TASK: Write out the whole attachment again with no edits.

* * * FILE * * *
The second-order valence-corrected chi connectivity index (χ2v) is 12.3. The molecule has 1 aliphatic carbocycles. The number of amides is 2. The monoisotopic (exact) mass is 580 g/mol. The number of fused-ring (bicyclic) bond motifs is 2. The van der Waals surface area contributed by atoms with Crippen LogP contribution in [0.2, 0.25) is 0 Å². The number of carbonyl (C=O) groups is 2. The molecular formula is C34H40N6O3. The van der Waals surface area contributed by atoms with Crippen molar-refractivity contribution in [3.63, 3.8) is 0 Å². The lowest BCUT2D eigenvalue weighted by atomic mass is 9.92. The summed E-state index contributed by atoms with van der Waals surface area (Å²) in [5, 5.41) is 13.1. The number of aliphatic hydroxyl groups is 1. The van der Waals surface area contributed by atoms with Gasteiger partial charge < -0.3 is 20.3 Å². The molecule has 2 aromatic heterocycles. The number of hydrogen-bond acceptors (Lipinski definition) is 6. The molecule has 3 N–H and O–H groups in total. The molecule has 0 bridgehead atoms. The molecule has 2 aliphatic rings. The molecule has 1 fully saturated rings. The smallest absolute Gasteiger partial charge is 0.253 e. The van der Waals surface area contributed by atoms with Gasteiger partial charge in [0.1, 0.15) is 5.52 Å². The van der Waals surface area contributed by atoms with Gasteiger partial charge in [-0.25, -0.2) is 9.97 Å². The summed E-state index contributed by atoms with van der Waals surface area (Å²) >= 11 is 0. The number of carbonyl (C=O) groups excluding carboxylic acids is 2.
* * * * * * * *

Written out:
The second-order valence-corrected chi connectivity index (χ2v) is 12.3. The molecule has 1 aliphatic carbocycles. The number of amides is 2. The monoisotopic (exact) mass is 580 g/mol. The number of fused-ring (bicyclic) bond motifs is 2. The van der Waals surface area contributed by atoms with Crippen LogP contribution in [0.2, 0.25) is 0 Å². The number of carbonyl (C=O) groups is 2. The molecular formula is C34H40N6O3. The van der Waals surface area contributed by atoms with Crippen molar-refractivity contribution in [3.63, 3.8) is 0 Å². The lowest BCUT2D eigenvalue weighted by atomic mass is 9.92. The summed E-state index contributed by atoms with van der Waals surface area (Å²) in [5, 5.41) is 13.1. The number of aliphatic hydroxyl groups is 1. The van der Waals surface area contributed by atoms with Gasteiger partial charge < -0.3 is 20.3 Å². The molecule has 2 aromatic heterocycles. The number of hydrogen-bond acceptors (Lipinski definition) is 6. The molecule has 3 N–H and O–H groups in total. The molecule has 0 bridgehead atoms. The molecule has 2 aliphatic rings. The molecule has 1 fully saturated rings. The smallest absolute Gasteiger partial charge is 0.253 e. The van der Waals surface area contributed by atoms with Gasteiger partial charge in [0.1, 0.15) is 5.52 Å². The van der Waals surface area contributed by atoms with Gasteiger partial charge in [-0.25, -0.2) is 9.97 Å². The summed E-state index contributed by atoms with van der Waals surface area (Å²) >= 11 is 0. The number of carbonyl (C=O) groups excluding carboxylic acids is 2.